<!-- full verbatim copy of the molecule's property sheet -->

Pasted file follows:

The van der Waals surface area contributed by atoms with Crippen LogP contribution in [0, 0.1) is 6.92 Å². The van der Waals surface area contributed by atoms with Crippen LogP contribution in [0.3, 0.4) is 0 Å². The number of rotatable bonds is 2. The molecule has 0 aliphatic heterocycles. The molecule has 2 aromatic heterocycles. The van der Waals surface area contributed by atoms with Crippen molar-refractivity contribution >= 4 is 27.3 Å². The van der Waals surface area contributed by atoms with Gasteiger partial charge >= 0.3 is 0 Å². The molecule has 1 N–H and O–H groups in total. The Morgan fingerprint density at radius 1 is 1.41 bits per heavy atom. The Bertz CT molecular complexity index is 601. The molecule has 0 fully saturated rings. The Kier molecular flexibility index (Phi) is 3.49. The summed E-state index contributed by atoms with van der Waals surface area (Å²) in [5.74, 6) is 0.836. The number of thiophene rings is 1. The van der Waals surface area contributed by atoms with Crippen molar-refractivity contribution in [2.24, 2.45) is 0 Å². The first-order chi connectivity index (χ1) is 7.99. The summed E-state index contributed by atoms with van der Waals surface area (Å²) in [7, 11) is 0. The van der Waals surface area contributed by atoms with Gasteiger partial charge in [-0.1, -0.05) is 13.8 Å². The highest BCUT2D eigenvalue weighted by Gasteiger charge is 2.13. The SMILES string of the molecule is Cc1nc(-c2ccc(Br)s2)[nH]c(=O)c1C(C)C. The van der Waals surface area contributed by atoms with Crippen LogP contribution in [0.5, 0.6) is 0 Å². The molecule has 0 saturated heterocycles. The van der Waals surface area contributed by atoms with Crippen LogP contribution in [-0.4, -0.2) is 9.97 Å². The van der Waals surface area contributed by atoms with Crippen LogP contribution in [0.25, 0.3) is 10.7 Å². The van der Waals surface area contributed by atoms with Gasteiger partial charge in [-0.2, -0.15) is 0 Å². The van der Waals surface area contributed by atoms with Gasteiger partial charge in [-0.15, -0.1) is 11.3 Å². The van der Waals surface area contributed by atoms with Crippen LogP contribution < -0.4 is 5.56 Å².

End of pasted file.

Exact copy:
The van der Waals surface area contributed by atoms with Crippen LogP contribution in [0, 0.1) is 6.92 Å². The van der Waals surface area contributed by atoms with Crippen LogP contribution in [0.3, 0.4) is 0 Å². The number of rotatable bonds is 2. The molecule has 0 aliphatic heterocycles. The molecule has 2 aromatic heterocycles. The van der Waals surface area contributed by atoms with Crippen molar-refractivity contribution >= 4 is 27.3 Å². The van der Waals surface area contributed by atoms with Gasteiger partial charge >= 0.3 is 0 Å². The molecule has 1 N–H and O–H groups in total. The Morgan fingerprint density at radius 1 is 1.41 bits per heavy atom. The Bertz CT molecular complexity index is 601. The molecule has 0 fully saturated rings. The Kier molecular flexibility index (Phi) is 3.49. The summed E-state index contributed by atoms with van der Waals surface area (Å²) in [5.74, 6) is 0.836. The number of thiophene rings is 1. The van der Waals surface area contributed by atoms with Crippen molar-refractivity contribution in [2.24, 2.45) is 0 Å². The first-order chi connectivity index (χ1) is 7.99. The summed E-state index contributed by atoms with van der Waals surface area (Å²) in [7, 11) is 0. The van der Waals surface area contributed by atoms with Gasteiger partial charge in [-0.1, -0.05) is 13.8 Å². The highest BCUT2D eigenvalue weighted by Gasteiger charge is 2.13. The SMILES string of the molecule is Cc1nc(-c2ccc(Br)s2)[nH]c(=O)c1C(C)C. The van der Waals surface area contributed by atoms with Crippen LogP contribution in [0.5, 0.6) is 0 Å². The molecule has 0 saturated heterocycles. The van der Waals surface area contributed by atoms with Crippen LogP contribution in [-0.4, -0.2) is 9.97 Å². The van der Waals surface area contributed by atoms with Crippen LogP contribution in [0.25, 0.3) is 10.7 Å². The van der Waals surface area contributed by atoms with Gasteiger partial charge in [-0.2, -0.15) is 0 Å². The van der Waals surface area contributed by atoms with Gasteiger partial charge in [-0.15, -0.1) is 11.3 Å². The van der Waals surface area contributed by atoms with Crippen LogP contribution < -0.4 is 5.56 Å².